Word of the Day

Mitty

PRONUNCIATION:
(MIT-ee)

MEANING:
noun: An ordinary, timid person who indulges in daydreams involving great adventures and triumphs.

ETYMOLOGY:
After the title character in The Secret Life of Walter Mitty, a short story (1939) by James Thurber, later made into a movie (1947) of the same name.

NOTES:
James Thurber’s story appeared in the March 18, 1939 issue of the New Yorker. In the story, Walter Mitty is a meek husband, rather uxorious, who fantasizes of great exploits to escape the humdrum of daily life. One minute he is dreaming of being a heroic pilot ("Throw on the power lights! Rev her up to 8500!"), next minute he becomes a daring naval commander. In his next thought he transforms into a master surgeon, and even a cool killer.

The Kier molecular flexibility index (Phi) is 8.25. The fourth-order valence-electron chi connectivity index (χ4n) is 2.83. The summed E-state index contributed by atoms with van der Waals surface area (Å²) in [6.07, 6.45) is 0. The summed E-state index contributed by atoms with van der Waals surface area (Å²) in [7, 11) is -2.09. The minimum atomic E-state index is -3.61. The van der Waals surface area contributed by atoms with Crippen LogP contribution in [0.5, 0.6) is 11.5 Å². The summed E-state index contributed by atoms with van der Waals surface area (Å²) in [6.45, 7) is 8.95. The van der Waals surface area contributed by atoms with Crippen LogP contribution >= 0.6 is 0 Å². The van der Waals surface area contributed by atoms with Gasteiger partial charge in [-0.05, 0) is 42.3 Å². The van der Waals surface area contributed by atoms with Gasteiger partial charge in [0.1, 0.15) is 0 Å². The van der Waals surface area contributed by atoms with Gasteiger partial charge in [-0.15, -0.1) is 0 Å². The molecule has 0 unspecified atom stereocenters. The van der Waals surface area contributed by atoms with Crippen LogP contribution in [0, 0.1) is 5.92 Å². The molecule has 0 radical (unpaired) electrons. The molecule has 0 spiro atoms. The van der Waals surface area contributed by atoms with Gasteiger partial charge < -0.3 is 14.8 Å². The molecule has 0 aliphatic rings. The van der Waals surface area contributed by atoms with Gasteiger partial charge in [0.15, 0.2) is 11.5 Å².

USAGE:
"It was not a Mitty dream. It was no fantasy at all."
Richard Bach; A Gift of Wings; Dell; 1974.

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